One in four people have borrowed as much as four times their annual income to buy their way into their dream home, while 140,000 have pushed themselves into a riskier levels of borrowing at more than four-and-a-half times their salary, the Bank of England has revealed.
With house prices rising faster than incomes over the past few years, home buyers have had to stretch themselves to step up the property ladder. But is it possible to borrow too much?
Since 2014, the Bank of England has been trying to keep the lid on what it calls ‘risky’ lending, but the Bank’s own new data shows that more mortgages are being approved at higher income multiples.
Here, we explain how lenders assess affordability when you apply for a mortgage, the difference between applying alone or with a partner, and how to ensure you’re not overstretching your finances.
Income multiples: what are they?
One of the ways lenders assess how much you can borrow is by looking at your annual income.
As a rule of thumb, lenders will allow you to borrow up to 4.5 times your income, as long as you meet their other criteria.
That means that if you earn £30,000 a year, you could be able to secure a loan of £135,000 – or if you’re buying with a partner and your combined income is £60,000, you could be eligible for up to £270,000.
It’s vital to point out that this is only one of the many ways lenders assess affordability.
In recent years, affordability testing has become more rigorous and lenders have adopted a much more holistic approach to assessing finances and ensuring borrowers can meet repayments.
What are the rules on annual income?
In 2014, the Bank of England told lenders they could only approve 15% of mortgages at more than 4.5 times the borrower’s annual household salary – a multiple the bank defines as ‘risky’.
While this figure might seem low on paper, analysis of the Bank’s data shows that up to 140,000 people took out a loan at above 4.5 times their income last year – up 15% year-on-year.
Is ‘risky’ borrowing a problem?
The percentage of mortgages granted at over 5 times annual salary has dropped below 1% in the last few years, as these tighter restrictions have taken hold.
At a lower level, however, approvals are on the up – with a ‘bunching’ of mortgages granted at between 4 times and 4.5 times annual household income.
Mortgage approvals at this level increased from 12% in June 2014 to 16.5% in March 2017, while approvals at 4.5 times to 5 times annual income dropped very slightly from just over 10% to 9.88%.
This hasn’t gone unnoticed. The Bank of England director Alex Brazier said last month that lending at more than 4 times income had increased from 19% to 26% of overall approvals in two years.
*Data taken the end of June in each year, except for 2017 – where figures are from the end of March
Income multiples: what do the banks say?
Lenders are at pains to reiterate that while annual income multiples are used as a guide, they are only part of their overall affordability assessments.
Which? asked the 10 largest mortgage lenders (based on data from 2016) how they assess income multiples. All but Barclays and HSBC responded, and told us the following:
|Lender (ordered by market share)||Policy|
|Lloyds Banking Group||Flat cap of 4.75 times annual income for sole or joint applicants up to £500,000. 4 times income above £500,000.|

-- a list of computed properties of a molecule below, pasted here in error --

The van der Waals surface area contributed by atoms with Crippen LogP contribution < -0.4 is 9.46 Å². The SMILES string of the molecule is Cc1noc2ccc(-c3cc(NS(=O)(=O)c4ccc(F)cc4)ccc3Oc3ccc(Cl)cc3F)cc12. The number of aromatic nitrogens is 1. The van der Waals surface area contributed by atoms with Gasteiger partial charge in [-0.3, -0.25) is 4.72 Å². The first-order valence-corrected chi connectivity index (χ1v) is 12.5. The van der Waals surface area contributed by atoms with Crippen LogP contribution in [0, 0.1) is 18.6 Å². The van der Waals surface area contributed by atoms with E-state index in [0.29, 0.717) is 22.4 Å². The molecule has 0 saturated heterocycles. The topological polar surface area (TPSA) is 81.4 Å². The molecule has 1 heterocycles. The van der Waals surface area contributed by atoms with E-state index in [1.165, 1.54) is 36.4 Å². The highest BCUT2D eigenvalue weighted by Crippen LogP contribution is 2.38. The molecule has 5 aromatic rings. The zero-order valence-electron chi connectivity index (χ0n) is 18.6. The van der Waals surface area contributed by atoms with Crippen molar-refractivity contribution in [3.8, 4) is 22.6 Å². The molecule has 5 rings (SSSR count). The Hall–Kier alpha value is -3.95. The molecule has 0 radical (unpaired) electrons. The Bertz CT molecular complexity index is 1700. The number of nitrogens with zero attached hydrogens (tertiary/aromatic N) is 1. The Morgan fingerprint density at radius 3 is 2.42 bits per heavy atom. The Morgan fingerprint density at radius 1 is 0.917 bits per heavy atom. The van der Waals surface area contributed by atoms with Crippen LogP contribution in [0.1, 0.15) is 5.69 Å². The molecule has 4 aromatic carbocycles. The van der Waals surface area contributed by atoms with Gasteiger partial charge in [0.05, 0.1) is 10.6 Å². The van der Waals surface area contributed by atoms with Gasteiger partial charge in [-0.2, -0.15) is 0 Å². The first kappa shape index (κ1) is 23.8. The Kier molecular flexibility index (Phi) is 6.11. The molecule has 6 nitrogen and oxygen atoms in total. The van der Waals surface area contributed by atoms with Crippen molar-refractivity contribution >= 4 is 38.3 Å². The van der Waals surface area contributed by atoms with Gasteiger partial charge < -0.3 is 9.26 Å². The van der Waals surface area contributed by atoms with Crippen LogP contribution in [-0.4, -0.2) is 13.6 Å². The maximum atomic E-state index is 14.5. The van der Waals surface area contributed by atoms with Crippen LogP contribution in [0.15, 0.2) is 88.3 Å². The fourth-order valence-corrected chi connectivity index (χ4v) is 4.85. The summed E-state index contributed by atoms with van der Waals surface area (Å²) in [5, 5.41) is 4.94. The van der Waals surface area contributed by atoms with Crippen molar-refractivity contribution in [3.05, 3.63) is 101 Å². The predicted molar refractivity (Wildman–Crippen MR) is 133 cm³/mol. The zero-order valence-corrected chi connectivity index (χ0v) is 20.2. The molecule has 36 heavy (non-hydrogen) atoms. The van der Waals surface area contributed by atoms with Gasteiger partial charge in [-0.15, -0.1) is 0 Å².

|Nationwide||Takes a ‘holistic view to assessing mortgage affordability’ and applies a ‘stressed rate’ to ensure customers can withstand any future interest rate rises.|
|RBS||Loan-to-income caps are only used as an additional control. In the main, RBS calculates a customer’s ‘free income’ (reflecting cost of mortgage, living expenses and commitments) at a stress rate of 6.75%.|
|Santander||Cap of 4.45 times annual income for first-time buyers and 5 times income for existing home owners.|
|Coventry Building Society||Income multiples not used. Coventry assesses affordability on income, commitments and living expenses.|
|Virgin Money||No ‘blanket maximum income’. Uses a range of criteria determined by individual circumstances.|
|Yorkshire Building Society||5 times annual income if earnings are over £70,000, 4.49 times if under £70,000. Recently increased limit to 5 times income for loan sizes above £500,000.|
|TSB||4.5 times annual income for sole and joint applicants.|
Is it different if you’re buying alone?
Without a second income to boost your affordability, it can be tough to buy a home in the current climate.
Unfortunately, this is reflected in the affordability levels of mortgages granted to sole buyers.
As the chart below shows, the percentage of mortgages taken out by individual buyers at over 4 times their annual income now outstrips those granted at 3 to 4 times annual income.
Ensuring you can afford your mortgage
With all of this in mind, it’s important to ensure you can afford the amount you’re borrowing – taking into account the various additional costs of buying a home, such as stamp duty, house surveys and conveyancing.
David Blake of Which? Mortgage Advisers offers the following tips on making sure your mortgage is affordable:
- Think about your personal circumstances moving forward – are you expecting any changes in your career or personal life?
- Consider guarding against potential rate rises by looking at longer-term fixed rate deals
- By all means take advantage of the current low rates, but overpay on your mortgage by as much as you can afford while rates remain favourable
- Be careful when attempting to borrow on unguaranteed income such as commission and bonuses – some lenders are less strict than others regarding this
- Remember that just because you can be approved for a mortgage for the amount you want, that doesn’t necessarily mean you should